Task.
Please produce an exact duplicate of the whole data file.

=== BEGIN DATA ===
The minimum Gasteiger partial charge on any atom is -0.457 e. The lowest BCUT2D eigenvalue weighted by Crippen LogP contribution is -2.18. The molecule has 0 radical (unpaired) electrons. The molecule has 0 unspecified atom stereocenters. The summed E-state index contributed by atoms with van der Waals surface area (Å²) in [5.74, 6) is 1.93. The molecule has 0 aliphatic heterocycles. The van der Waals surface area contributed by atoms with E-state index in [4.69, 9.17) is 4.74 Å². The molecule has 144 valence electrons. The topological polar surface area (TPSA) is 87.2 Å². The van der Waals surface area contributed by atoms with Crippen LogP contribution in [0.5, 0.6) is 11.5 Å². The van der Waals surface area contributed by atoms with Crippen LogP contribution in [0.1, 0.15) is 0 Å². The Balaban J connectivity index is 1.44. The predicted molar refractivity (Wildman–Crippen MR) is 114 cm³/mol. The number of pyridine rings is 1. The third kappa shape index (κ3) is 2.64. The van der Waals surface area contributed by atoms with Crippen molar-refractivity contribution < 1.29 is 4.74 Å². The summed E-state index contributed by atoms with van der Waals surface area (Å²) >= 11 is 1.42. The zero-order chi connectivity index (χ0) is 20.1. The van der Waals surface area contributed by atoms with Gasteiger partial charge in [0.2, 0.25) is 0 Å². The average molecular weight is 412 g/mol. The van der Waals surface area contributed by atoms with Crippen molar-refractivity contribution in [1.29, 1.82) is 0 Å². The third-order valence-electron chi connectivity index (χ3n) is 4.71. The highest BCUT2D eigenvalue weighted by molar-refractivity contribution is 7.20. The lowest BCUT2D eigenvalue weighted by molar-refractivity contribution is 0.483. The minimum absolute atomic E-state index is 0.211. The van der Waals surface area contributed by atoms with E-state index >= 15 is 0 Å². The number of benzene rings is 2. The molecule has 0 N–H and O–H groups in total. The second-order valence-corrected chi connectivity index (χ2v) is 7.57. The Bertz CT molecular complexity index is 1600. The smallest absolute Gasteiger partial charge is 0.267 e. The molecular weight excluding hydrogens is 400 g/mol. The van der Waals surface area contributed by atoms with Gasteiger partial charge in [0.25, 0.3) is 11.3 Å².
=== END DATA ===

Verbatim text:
The minimum Gasteiger partial charge on any atom is -0.457 e. The lowest BCUT2D eigenvalue weighted by Crippen LogP contribution is -2.18. The molecule has 0 radical (unpaired) electrons. The molecule has 0 unspecified atom stereocenters. The summed E-state index contributed by atoms with van der Waals surface area (Å²) in [5.74, 6) is 1.93. The molecule has 0 aliphatic heterocycles. The van der Waals surface area contributed by atoms with E-state index in [4.69, 9.17) is 4.74 Å². The molecule has 144 valence electrons. The topological polar surface area (TPSA) is 87.2 Å². The van der Waals surface area contributed by atoms with Crippen LogP contribution in [0.5, 0.6) is 11.5 Å². The van der Waals surface area contributed by atoms with Crippen LogP contribution in [0.1, 0.15) is 0 Å². The Balaban J connectivity index is 1.44. The predicted molar refractivity (Wildman–Crippen MR) is 114 cm³/mol. The number of pyridine rings is 1. The third kappa shape index (κ3) is 2.64. The van der Waals surface area contributed by atoms with Crippen molar-refractivity contribution < 1.29 is 4.74 Å². The summed E-state index contributed by atoms with van der Waals surface area (Å²) >= 11 is 1.42. The zero-order chi connectivity index (χ0) is 20.1. The van der Waals surface area contributed by atoms with Gasteiger partial charge in [0.2, 0.25) is 0 Å². The average molecular weight is 412 g/mol. The van der Waals surface area contributed by atoms with Crippen molar-refractivity contribution in [1.29, 1.82) is 0 Å². The third-order valence-electron chi connectivity index (χ3n) is 4.71. The highest BCUT2D eigenvalue weighted by molar-refractivity contribution is 7.20. The lowest BCUT2D eigenvalue weighted by molar-refractivity contribution is 0.483. The minimum absolute atomic E-state index is 0.211. The van der Waals surface area contributed by atoms with E-state index >= 15 is 0 Å². The number of benzene rings is 2. The molecule has 0 N–H and O–H groups in total. The second-order valence-corrected chi connectivity index (χ2v) is 7.57. The Bertz CT molecular complexity index is 1600. The smallest absolute Gasteiger partial charge is 0.267 e. The molecular weight excluding hydrogens is 400 g/mol. The van der Waals surface area contributed by atoms with Gasteiger partial charge in [0.25, 0.3) is 11.3 Å².